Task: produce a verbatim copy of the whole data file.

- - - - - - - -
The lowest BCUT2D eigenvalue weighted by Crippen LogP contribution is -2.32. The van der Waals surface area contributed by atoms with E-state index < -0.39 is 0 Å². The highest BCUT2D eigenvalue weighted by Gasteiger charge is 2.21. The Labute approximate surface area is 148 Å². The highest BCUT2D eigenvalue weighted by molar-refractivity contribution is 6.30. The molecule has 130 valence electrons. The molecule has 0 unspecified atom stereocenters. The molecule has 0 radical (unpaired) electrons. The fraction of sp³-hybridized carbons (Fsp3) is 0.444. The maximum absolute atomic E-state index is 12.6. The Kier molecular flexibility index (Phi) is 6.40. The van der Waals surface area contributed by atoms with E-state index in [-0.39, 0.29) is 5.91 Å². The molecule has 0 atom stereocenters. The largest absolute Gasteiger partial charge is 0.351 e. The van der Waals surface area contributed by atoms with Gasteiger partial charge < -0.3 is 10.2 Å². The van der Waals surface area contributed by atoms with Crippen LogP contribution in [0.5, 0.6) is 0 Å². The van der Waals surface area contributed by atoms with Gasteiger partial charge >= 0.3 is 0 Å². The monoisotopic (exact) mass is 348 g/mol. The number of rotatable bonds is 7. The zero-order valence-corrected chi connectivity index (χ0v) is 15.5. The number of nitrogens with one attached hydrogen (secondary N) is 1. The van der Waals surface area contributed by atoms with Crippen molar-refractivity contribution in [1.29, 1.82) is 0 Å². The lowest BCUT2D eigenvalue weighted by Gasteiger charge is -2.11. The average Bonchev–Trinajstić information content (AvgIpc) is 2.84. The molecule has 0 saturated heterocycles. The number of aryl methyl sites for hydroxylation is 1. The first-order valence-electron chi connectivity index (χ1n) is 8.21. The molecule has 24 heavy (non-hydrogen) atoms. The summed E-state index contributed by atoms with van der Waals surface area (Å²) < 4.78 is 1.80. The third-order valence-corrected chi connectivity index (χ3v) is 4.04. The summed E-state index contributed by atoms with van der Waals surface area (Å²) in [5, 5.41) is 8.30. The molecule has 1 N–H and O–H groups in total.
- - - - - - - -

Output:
The lowest BCUT2D eigenvalue weighted by Crippen LogP contribution is -2.32. The van der Waals surface area contributed by atoms with E-state index < -0.39 is 0 Å². The highest BCUT2D eigenvalue weighted by Gasteiger charge is 2.21. The Labute approximate surface area is 148 Å². The highest BCUT2D eigenvalue weighted by molar-refractivity contribution is 6.30. The molecule has 130 valence electrons. The molecule has 0 unspecified atom stereocenters. The molecule has 0 radical (unpaired) electrons. The fraction of sp³-hybridized carbons (Fsp3) is 0.444. The maximum absolute atomic E-state index is 12.6. The Kier molecular flexibility index (Phi) is 6.40. The van der Waals surface area contributed by atoms with E-state index in [-0.39, 0.29) is 5.91 Å². The molecule has 0 atom stereocenters. The largest absolute Gasteiger partial charge is 0.351 e. The van der Waals surface area contributed by atoms with Gasteiger partial charge < -0.3 is 10.2 Å². The van der Waals surface area contributed by atoms with Crippen LogP contribution in [0.5, 0.6) is 0 Å². The van der Waals surface area contributed by atoms with Gasteiger partial charge >= 0.3 is 0 Å². The monoisotopic (exact) mass is 348 g/mol. The number of rotatable bonds is 7. The zero-order valence-corrected chi connectivity index (χ0v) is 15.5. The number of nitrogens with one attached hydrogen (secondary N) is 1. The van der Waals surface area contributed by atoms with Crippen molar-refractivity contribution in [1.29, 1.82) is 0 Å². The lowest BCUT2D eigenvalue weighted by Gasteiger charge is -2.11. The average Bonchev–Trinajstić information content (AvgIpc) is 2.84. The molecule has 0 saturated heterocycles. The number of aryl methyl sites for hydroxylation is 1. The first-order valence-electron chi connectivity index (χ1n) is 8.21. The molecule has 24 heavy (non-hydrogen) atoms. The summed E-state index contributed by atoms with van der Waals surface area (Å²) < 4.78 is 1.80. The third-order valence-corrected chi connectivity index (χ3v) is 4.04. The summed E-state index contributed by atoms with van der Waals surface area (Å²) in [5, 5.41) is 8.30. The molecule has 1 N–H and O–H groups in total.